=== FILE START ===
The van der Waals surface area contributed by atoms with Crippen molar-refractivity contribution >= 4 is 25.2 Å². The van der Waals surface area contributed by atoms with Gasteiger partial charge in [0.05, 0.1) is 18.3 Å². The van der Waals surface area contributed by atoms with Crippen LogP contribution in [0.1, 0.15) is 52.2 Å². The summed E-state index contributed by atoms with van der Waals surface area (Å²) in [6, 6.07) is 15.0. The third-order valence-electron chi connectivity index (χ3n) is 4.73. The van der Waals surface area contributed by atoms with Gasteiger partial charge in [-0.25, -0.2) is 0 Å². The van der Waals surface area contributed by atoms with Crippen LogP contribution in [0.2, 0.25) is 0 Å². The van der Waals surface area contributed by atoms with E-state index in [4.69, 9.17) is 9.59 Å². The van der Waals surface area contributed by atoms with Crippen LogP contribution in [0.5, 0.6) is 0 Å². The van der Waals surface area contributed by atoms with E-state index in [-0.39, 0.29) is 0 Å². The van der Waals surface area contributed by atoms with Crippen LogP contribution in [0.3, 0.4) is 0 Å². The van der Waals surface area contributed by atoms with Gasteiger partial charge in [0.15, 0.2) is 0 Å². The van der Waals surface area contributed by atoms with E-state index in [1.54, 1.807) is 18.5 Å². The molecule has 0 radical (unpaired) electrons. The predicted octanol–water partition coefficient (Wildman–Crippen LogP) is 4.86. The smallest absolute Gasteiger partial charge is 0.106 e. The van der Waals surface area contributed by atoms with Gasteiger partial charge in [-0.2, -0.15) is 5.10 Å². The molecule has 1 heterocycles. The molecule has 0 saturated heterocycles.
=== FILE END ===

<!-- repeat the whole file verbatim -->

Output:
The van der Waals surface area contributed by atoms with Crippen molar-refractivity contribution >= 4 is 25.2 Å². The van der Waals surface area contributed by atoms with Gasteiger partial charge in [0.05, 0.1) is 18.3 Å². The van der Waals surface area contributed by atoms with Crippen LogP contribution in [0.1, 0.15) is 52.2 Å². The summed E-state index contributed by atoms with van der Waals surface area (Å²) in [6, 6.07) is 15.0. The third-order valence-electron chi connectivity index (χ3n) is 4.73. The van der Waals surface area contributed by atoms with Gasteiger partial charge in [-0.25, -0.2) is 0 Å². The van der Waals surface area contributed by atoms with Crippen LogP contribution in [0.2, 0.25) is 0 Å². The van der Waals surface area contributed by atoms with E-state index in [4.69, 9.17) is 9.59 Å². The van der Waals surface area contributed by atoms with Crippen LogP contribution in [0.5, 0.6) is 0 Å². The van der Waals surface area contributed by atoms with E-state index in [-0.39, 0.29) is 0 Å². The van der Waals surface area contributed by atoms with Crippen LogP contribution in [0.3, 0.4) is 0 Å². The van der Waals surface area contributed by atoms with Gasteiger partial charge in [0.15, 0.2) is 0 Å². The van der Waals surface area contributed by atoms with E-state index in [1.54, 1.807) is 18.5 Å². The molecule has 0 radical (unpaired) electrons. The predicted octanol–water partition coefficient (Wildman–Crippen LogP) is 4.86. The smallest absolute Gasteiger partial charge is 0.106 e. The van der Waals surface area contributed by atoms with Gasteiger partial charge in [-0.2, -0.15) is 5.10 Å². The molecule has 1 heterocycles. The molecule has 0 saturated heterocycles.